I find Graves’s stuff to be interesting, but also mostly fictional–or at least he’d insist on having long in-depth discussions of obscure bits of greek myth and what it relates to historically that I have NEVER seen before or since (other than in books that list him as a reference.) but for fiction purposes it’s good. I took it with me to read when I was touring Greece on study abroad. Talk about surreal. 🙂

  10. Hi Gwenda,
    I’ve been going through Endicott’s past reviews since this sounds up our alley and here’s one from Terri that I thought you might find interesting:
    Rufus, Anneli S.: Magnificent Corpses: Searching Through Europe for St. Peter’s Head, St. Chiara’s Heart, St. Stephen’s Hand, and Other Saints’ Relics (Marlow & Co, 1999)
    This fascinating, bizarre “armchair traveler” takes you to 18 holy sites in Europe famed for their relics carved off the corpses of Catholic saints. The volume is chock full of folklore, macabre factoids, and travelers’ tales, both ancient and modern. Rufus’s writing is a bit uneven, but it’s an interesting read nonetheless. (TW)
    I love that sort of stuff…having visited the head of St. Catherine and her right thumb in Siena (“Come to Rome,” a Jesuit told me, “and see the body.”)

  11. The one I found really useful when writing the Greek myth parts of the Time Rangers stories was the old (out of print but available on Amazon) Penguin “Who’s Who In The Ancient World” by Betty Radice. Mythical and historical personalities are juxtaposed and there’s lots of reference (with illustrations) to later music, art and fiction based on the originals.

  12. Celia mentioned Ovid, and I just have to say that I think Metamophoses is one of my all-time faves. I know it’s borderline Roman stuff, but it’s pretty damn great.

  13. Calasso’s Marriage of Cadmus and Harmony is great–not as straightforward as Hamilton’s Mythology, or even Graves’s two-volume set, but full of fascinating insights. His collection of essays, Literature and the Gods, is also worth cracking open, as is Ka, his look at Hinduism’s narratives.

  14. Recent wonderful reads with contemporary versions of myths:
    The Orphan’s Tales: In the Night Garden by Catherynne Valente
    The Penelopiad by Margaret Atwood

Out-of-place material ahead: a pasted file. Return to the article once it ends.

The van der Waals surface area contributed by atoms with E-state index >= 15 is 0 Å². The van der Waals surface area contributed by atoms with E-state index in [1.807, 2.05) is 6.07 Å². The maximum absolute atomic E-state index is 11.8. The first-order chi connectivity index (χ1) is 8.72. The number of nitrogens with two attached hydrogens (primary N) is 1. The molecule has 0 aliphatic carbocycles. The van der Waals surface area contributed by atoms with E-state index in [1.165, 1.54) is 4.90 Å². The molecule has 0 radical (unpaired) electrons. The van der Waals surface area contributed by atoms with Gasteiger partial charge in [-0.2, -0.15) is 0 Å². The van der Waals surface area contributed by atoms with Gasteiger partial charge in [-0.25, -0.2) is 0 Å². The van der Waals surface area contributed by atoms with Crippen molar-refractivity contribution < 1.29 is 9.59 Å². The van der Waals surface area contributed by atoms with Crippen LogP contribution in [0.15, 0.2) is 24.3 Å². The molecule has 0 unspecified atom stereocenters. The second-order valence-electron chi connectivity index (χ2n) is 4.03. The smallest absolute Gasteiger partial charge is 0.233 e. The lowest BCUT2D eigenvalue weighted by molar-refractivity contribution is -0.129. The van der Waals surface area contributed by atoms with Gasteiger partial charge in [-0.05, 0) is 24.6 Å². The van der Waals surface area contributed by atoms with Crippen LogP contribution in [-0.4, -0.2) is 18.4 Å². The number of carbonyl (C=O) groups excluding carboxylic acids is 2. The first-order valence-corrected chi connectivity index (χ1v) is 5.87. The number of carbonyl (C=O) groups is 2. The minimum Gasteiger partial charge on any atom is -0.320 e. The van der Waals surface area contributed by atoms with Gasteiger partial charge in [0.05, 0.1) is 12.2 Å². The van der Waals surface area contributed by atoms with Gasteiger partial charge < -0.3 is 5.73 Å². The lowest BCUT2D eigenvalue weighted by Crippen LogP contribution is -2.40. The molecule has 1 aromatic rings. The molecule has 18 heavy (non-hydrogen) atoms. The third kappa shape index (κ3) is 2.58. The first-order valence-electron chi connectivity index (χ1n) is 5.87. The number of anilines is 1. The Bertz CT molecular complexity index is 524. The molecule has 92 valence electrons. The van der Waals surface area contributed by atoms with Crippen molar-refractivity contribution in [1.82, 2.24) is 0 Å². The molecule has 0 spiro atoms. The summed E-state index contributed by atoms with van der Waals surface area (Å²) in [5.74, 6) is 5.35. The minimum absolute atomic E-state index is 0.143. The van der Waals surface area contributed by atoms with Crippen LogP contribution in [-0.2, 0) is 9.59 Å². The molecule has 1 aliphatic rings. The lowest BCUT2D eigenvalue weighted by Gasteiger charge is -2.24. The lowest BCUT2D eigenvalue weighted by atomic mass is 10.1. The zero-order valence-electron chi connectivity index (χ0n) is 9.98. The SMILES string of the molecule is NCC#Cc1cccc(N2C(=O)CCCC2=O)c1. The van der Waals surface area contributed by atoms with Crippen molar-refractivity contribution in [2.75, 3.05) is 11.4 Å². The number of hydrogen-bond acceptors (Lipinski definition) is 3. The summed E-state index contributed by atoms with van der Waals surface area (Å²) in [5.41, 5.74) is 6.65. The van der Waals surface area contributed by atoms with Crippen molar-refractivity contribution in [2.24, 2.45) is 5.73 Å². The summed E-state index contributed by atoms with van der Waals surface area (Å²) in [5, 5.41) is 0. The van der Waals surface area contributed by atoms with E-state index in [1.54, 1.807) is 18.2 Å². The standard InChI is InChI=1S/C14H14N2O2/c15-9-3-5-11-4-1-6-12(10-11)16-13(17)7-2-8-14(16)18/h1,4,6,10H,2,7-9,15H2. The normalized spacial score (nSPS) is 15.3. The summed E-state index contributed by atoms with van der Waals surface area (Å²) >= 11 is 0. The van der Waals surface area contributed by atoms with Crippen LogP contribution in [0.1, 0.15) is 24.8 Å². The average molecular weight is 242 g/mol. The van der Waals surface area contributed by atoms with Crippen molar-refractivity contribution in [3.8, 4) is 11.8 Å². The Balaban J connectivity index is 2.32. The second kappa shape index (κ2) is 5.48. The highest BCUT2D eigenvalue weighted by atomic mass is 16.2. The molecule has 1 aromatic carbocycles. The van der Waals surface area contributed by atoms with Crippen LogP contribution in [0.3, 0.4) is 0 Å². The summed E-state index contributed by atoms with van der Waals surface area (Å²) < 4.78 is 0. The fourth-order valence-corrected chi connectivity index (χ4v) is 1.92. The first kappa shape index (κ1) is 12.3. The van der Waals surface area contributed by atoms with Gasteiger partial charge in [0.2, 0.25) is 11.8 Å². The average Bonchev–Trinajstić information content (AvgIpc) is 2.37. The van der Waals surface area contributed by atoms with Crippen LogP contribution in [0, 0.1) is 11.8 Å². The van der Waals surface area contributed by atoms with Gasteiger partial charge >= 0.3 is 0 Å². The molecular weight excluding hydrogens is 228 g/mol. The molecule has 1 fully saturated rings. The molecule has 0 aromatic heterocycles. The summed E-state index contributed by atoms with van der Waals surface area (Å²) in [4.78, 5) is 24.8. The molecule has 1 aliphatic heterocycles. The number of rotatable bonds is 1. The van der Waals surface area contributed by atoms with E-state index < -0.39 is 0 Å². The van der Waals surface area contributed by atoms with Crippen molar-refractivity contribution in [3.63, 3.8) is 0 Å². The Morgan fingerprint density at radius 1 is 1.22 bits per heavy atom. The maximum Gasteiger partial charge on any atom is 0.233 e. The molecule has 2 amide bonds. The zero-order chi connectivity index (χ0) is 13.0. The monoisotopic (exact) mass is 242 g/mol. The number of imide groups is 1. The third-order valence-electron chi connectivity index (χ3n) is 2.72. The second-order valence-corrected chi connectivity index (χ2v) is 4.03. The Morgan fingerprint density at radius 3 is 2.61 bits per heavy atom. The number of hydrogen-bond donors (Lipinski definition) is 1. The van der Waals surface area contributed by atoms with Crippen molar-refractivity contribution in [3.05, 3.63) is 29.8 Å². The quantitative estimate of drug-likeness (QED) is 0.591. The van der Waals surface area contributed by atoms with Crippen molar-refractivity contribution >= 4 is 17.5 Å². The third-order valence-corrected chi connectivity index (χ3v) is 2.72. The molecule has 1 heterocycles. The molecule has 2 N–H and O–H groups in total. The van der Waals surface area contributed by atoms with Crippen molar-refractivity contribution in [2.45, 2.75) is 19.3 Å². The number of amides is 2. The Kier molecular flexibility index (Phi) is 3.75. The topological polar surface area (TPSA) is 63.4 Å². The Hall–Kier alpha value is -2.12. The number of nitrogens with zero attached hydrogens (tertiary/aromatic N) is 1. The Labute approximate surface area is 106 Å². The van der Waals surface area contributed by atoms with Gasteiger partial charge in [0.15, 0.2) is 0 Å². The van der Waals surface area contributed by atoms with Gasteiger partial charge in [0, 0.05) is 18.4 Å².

Weight: The Myth of Atlas and Heracles by Jeannette Winterson
    Non-fiction: Frazer’s The Golden Bough and Campell’s Creative Mythology, The Hero with a Thousand Faces, and Primitive Mythology.

  15. I searched for books associated with Heinrich Schliemann and came up with several titles with him as the subject. He is the controversial archaeologist who has been credited with finding the city of Troy. This book looked interesting because Amazon lists Schliemann as the author:
    Troy and Its Remains: A Narrative Researches and Discoveries Made on the Site of Ilium and in the Trojan Plain (Paperback)
    by Heinrich Schliemann (Author)

  16. Agreed on D’Aulaires, and that the Norse version was even more BEE-ZARRE…
    Just for fun (since I haven’t come across any great nonfiction on the subject and will probably pick up whatever you recommend),
    My friend Sarah Deming’s got a book coming out in May that I think you’d dig:
    “”Iris, Messenger” from Harcourt hits stores May 1, 2007. For ages 9 – 109
    Dreamer Iris Greenwold doesn’t care much for the real world. It’s generally pretty disappointing: divorced parents, unsympathetic peers, and a middle school that is hell. But then, on her twelfth birthday, Iris mysteriously receives a copy of Bulfinch’s Mythology and discovers that the entire pantheon of gods are living in the greater Philadelphia area. Poseidon’s running a clam shack, Aphrodite’s doing makeovers, Apollo’s playing tenor sax. . . .
    Suddenly the day-to-day life Iris found so humdrum is rich with new meaning and excitement, and all her dreams are not quite what they seemed.
    “What’s this? A smart, funny, well-written kids’ novel? With Greek gods in it, yet! What is the world coming to?” -Daniel Pinkwater